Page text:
skygiants: Princess Tutu, facing darkness with a green light in the distance (Default)
[personal profile] skygiants
A while back, [personal profile] rushthatspeaks wrote a gorgeous review of T.H. White's The Goshawk that I am not even going to attempt to duplicate. But it convinced me to read the book. [personal profile] rushthatspeaks also suggested reading Sylvia Townsend Warner's T.H. White: A Biography first, though, which I did, and that I am going to talk about.

Okay, so you guys know I have an undignified interest in dead-author gossip. This book cannot be classified as dead-author gossip; it is a deep and complicated portrait of a man who was very clever, and very much a romantic, and often very unhappy. It is also unfairly interesting for a biography of a man who spend vast swathes of his life living as close to hermitude as possible and, as best I can tell, had one great incident of mutual passionate love in his life, and that was with his dog.

(No, seriously, the love story of T.H. White and his dog Brownie is the kind of thing 19th-century novels are made of. Brownie spies him one day in an inn, decides that he is her one true love, sneaks into his bedroom at night, abandons her former owners and follows him home. T.H. White takes her in with a sort of absent affection but mostly ignores her, bestowing most of his attention on goshawks and other avian creatures, until Brownie decides that life is not worth living if her master does not care about her and falls ill with what seems to be the canine version of Romantic Consumption. T.H. White, on the verge of losing her, realizes what a fool he has been, rushes to her side, professes love, promises never to cheat on her with hawks or falcons again; the finale from Rent plays over the imaginary soundtrack; Brownie miraculously recovers! From this point on she is the most important thing in White's life, but again, given his general habits of hermitude, she doesn't seem to have faced much competition.)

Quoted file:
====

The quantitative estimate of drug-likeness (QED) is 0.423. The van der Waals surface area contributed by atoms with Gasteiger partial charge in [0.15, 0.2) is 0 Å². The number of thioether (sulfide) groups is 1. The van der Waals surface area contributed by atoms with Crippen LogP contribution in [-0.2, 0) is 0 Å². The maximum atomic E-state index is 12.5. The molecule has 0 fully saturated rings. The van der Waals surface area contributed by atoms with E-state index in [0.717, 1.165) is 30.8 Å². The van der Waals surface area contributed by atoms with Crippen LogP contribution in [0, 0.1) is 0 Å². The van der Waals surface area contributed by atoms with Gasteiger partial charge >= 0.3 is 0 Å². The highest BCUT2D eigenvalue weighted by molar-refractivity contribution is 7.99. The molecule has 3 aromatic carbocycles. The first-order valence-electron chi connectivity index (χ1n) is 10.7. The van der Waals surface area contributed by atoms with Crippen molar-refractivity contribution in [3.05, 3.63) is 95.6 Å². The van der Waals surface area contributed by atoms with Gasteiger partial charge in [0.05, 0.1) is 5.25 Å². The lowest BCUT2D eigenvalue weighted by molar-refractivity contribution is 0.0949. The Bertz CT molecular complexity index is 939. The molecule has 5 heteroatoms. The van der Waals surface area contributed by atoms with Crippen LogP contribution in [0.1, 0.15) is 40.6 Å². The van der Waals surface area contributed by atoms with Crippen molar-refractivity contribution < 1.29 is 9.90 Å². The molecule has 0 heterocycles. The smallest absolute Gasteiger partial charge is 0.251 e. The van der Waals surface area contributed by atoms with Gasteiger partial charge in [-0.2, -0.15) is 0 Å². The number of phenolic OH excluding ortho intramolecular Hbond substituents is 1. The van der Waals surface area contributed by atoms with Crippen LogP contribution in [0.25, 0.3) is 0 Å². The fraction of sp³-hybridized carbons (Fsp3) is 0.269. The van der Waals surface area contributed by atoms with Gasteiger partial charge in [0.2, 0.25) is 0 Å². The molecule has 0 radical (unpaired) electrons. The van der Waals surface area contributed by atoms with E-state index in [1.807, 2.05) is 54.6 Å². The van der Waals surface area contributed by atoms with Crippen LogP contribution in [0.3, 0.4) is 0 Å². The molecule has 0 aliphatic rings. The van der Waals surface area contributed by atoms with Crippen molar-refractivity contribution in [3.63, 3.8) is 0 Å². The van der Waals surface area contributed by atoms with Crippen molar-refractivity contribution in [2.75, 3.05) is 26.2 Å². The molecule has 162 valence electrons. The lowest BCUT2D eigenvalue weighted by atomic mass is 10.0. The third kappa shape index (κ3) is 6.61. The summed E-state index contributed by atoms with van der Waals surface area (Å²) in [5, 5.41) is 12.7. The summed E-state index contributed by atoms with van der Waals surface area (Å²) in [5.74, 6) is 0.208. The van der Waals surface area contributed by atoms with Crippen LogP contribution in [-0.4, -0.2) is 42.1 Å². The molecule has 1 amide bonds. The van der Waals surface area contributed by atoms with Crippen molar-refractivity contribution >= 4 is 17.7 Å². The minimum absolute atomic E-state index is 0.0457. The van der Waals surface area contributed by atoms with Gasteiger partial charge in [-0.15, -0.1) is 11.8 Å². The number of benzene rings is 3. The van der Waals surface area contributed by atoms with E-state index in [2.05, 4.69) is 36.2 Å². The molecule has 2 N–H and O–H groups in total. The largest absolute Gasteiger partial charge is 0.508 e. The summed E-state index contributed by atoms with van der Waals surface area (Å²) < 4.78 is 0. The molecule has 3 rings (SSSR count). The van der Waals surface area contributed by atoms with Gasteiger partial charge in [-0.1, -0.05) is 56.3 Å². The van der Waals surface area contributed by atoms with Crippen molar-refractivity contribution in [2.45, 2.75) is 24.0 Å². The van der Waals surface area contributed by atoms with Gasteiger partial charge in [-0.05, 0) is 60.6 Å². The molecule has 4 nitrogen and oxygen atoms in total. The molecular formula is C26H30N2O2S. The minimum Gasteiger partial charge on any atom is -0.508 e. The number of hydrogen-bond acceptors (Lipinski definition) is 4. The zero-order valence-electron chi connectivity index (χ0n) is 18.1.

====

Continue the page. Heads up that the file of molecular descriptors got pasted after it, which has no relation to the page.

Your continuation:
The thing is, if you've read and loved The Once and Future King, there will be no doubt in your mind that T.H. White was capable of enormous intelligence and humor and compassion. He was also a man who generally had trouble convincing himself that there was anything worthwhile about human beings at all, including himself. He was the kind of person who would temporarily adopt, feed and clothe an entire family of Italian grifters because he was bored and lonely; also the kind of person who would fly into a rage with a visiting friend because everything was not going exactly as planned in his head; also the kind of person who would bring his half-trained goshawk to the pub and hang out all night with an angry bird on his shoulder without noticing any problems with this plan. Sylvia Townsend Warner is very skilled at making you see all of this, which, aside from the fact that she's a very good writer, is what makes this an excellent biography.

So I got to know T.H. White, and then I read The Goshawk.

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